mites on chicks? need advice pls.

fallenweeble

Songster
12 Years
Dec 4, 2007
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i'm noticing that on my youngest group of chicks, the ones who are being mothered by my broody silkie, that the fuzz on some of the chicks is starting to look sparse and the skin in those areas (around the neck mostly) looks super dry. is this a sign of mites? i have sevin dust and also a spray for birds that is supposed to treat mites that is sold for caged birds - any advice as to which might be safer?
thanks!
 

jimnjay

Songster
13 Years
Jan 11, 2007
1,911
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Bryant Alabama
The spray for caged birds is safer. Sevin is an insecticide and some use it for chickens but it would be way to harsh for chicks. I would spray a cotton ball or square and spray the cotton well with the spray and then apply it to the chicks. On the head, under the wings and at the base of the tail. Do not get it on the face or vent. You might also try adding a drop or two of corn oil or olive oil to the feed, they just may need a bit more fat in their diet.
 
Last edited:

hinkjc

Crowing
Premium Feather Member
13 Years
Jan 11, 2007
12,683
90
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PA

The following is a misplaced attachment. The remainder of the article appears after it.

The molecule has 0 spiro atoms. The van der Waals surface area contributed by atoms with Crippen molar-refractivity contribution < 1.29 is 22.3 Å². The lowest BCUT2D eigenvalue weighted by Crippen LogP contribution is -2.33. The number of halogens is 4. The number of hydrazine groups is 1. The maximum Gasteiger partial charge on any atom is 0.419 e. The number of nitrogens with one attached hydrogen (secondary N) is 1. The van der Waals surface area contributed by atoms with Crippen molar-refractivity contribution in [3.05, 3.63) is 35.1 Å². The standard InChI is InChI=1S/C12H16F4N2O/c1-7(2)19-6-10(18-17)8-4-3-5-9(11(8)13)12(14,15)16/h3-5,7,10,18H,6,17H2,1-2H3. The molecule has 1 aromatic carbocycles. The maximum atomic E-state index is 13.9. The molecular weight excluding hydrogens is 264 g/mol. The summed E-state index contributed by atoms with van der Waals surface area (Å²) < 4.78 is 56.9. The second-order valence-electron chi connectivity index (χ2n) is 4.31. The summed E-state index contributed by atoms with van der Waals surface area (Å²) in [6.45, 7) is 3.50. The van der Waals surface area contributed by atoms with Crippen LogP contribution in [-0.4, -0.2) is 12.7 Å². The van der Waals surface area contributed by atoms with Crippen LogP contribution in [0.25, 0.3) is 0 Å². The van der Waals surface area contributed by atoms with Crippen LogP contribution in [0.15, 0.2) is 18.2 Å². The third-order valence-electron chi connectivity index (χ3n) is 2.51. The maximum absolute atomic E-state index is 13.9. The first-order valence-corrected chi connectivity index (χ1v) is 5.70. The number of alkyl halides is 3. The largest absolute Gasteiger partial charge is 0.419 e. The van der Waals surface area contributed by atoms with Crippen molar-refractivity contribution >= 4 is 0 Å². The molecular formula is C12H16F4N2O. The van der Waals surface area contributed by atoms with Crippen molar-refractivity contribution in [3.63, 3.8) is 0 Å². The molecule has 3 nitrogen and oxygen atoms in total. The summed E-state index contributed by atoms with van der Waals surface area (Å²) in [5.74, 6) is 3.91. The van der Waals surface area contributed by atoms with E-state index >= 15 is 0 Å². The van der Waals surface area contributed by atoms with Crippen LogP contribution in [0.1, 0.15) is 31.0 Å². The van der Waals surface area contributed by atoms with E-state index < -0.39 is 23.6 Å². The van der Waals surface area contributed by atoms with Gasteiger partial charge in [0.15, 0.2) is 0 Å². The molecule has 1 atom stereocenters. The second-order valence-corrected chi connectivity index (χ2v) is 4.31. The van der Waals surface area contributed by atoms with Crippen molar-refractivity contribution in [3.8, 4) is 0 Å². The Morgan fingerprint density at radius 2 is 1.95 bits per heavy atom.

yup the spray or if you have food grade DE..that works well. I have dusted the hen with the DE and when they chicks snuggle under her, they get it on them that way.

Jody
 

fallenweeble

Songster
12 Years
Dec 4, 2007
865
6
151
a quick update:
i treated everyone with the cage-bird mite spray and also put DE in the environment and so far so good!
thanks again for the help!
 

FourIsWaltz

In the Brooder
11 Years
12 Years
Jan 25, 2008
14
1
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A rather odd chain of events led to me getting a commercial pesticide applicator's license with certification to treat animals.

There's really only one thing to remember: READ AND FOLLOW THE darn DIRECTIONS!

Some formulations of Sevin are labeled for use directly on chickens. Carbaryl is some mean stuff though, and I try to start with something safer before moving to the big guns. See what the label says on your spray (I'd guess permethrin, resmethrin, or something that ends -ethrin)?

DE is processed in several different ways, make sure you're not using something processed for swimming pool filters. Once again, best to get something with a label that says it's for use on poultry.

Also, carry the mite fight beyond the chicks. Remove all the shavings/bedding, clean out the coop, puff some dust into the cracks and crevices where mites will hide out, and treat the new bedding with DE or a dust.

And now that you're having some success getting rid of the mites you have, figure out where the mites came from, and take steps to make sure they don't come back!
 

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